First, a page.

4 Ways To Fall (Back) In Love With Chicken

These simple prep and storage tips from celebrity chef Robert Irvine will help you beef up without getting bored.

By Eric Velazquez, NSCA-CSCS | November 12, 2015

Many a pleasing physique has been built on a steady diet of chicken. And it’s no wonder, either. This white meat superfood is a fantastic source of clean protein, can be cooked in bulk and, unlike some meats, can (usually) be reheated into something that doesn’t bear the consistency of a shoe.

Chef Robert Irvine, of Restaurant: Impossible fame, knows a thing or two about this muscle-making staple. The straight-talking, hard-training culinary expert walks his talk when it comes to keeping fit and has used his decades of experience to make his relationship with chicken anything but ordinary. Here, he dishes (see what we did there?) his favorite four tips for rekindling your love affair with the bird.

1. Go Whole

It’s easy to fall back on your Costco-sized bags of chicken breasts but if you’re looking to break the boredom without breaking the bank, you may want to try a full bird.

“Roasting a whole chicken with herbs, lemon, carrots, onions, celery and garlic packed into the cavity of the chicken is a great way to guarantee great flavor,” says Irvine.

2. Brine The Bird

“Another way to infuse flavor and keep the chicken moist is to brine the chicken,” Irvine suggests. “This can be done with whole chicken, as well as any other cut bone-in or bone less.”

There are a few methods of brining to try, but a basic, wet brine is probably the easiest and most familiar. Try applying this pork tenderloin brining approach for your next batch of breasts.

3. Diversify Your Breasts

There’s nothing worse than batch-cooking a bunch of chicken with a particular recipe, then getting sick of said recipe by Wednesday. Many a Tupperware have gone untouched in the later days of the week because of this, letting tons of good chicken in landfills as a result. A better solution? Go plain.

“Boneless chicken breast is one of the most convenient multi-use cuts to use when thinking of quick and easy, along with variety,” he says. “A couple of thoughts for menu planning using the pre cooked, plain chicken are various chicken salads, chicken with vegetable soup, stir fry and fajitas.”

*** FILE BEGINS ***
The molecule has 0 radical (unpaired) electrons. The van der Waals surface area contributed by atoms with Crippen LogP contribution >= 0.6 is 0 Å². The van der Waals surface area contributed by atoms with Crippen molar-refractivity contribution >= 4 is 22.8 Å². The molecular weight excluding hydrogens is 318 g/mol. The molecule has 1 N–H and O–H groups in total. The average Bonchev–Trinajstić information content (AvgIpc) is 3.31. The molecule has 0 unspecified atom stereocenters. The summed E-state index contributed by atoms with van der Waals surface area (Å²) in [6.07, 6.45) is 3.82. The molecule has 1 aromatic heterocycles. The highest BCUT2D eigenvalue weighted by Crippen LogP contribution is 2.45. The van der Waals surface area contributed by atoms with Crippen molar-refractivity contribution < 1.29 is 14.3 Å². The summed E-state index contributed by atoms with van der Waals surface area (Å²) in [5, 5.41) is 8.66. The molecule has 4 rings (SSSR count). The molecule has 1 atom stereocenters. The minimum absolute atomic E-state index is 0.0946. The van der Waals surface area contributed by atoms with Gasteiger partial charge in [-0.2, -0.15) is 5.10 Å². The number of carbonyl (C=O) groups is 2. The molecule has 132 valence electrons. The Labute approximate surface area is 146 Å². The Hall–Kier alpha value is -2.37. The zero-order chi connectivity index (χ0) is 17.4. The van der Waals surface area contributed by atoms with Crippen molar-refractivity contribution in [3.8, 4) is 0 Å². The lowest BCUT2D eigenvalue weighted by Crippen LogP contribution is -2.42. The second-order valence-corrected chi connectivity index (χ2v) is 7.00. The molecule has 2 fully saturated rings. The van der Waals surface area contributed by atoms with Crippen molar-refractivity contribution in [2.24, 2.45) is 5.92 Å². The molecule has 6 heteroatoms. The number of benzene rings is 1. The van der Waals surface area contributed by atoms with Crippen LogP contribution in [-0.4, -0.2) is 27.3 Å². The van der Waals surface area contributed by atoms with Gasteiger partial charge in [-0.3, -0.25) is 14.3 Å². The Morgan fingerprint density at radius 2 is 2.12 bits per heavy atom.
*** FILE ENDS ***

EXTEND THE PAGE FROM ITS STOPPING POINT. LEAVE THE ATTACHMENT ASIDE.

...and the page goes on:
Try keeping your breast seasonings to a light coat of salt and pepper, then use the chicken in various recipes throughout the week to combat palate fatigue.

4. Don’t Be A Snob

Sure, it may be great to get those perfectly-measured butcher cuts of chicken but the randomized bags will suit you just fine…and save you a ton of dough.

“These are almost always cheaper by the pound,” says Irvine. “There is no need to by six or eight-ounce breast, which is usually more expensive, when you will be dicing or slicing the cooked chicken for various dished such as salads, stir fry, fajitas, etc.”


With more than 25 years in the culinary profession, Chef Robert Irvine has cooked his way through Europe, the Far East, the Caribbean and the Americas, in hotels and on the high seas. As the host of one of the Food Network’s highest rated shows, Restaurant: Impossible, Irvine saves struggling restaurants across America by assessing and overhauling the restaurant’s weakest spots. Irvine was previously the host of Food Network’s Dinner: Impossible and Worst Cooks in America, has authored two cookbooks, Mission: Cook! My Life, My Recipes And Making The Impossible Easy, and one healthy living book, Fit Fuel: A Chef’s Guide to Eating Well and Living Your Best Life. For more information on Chef Irvine, visit ChefIrvine.com.


About the Author

Eric Velazquez, NSCA-CSCS

Eric Velazquez, NSCA-CSCS

Eric Velazquez, CSCS, is a veteran health and fitness writer and editor. Over the years, he has carved a niche int he realm of participatory fitness journalism, often putting himself through the paces of the programs he writes about. Notably, he trained for 12 weeks with professional boxers, spent six weeks immersed in the world of CrossFit and went hand-to-hand with (and against) mixed martial artists from Spike TV's The Ultimate Fighter. Velazquez lives in Southern California with his wife and two daughters.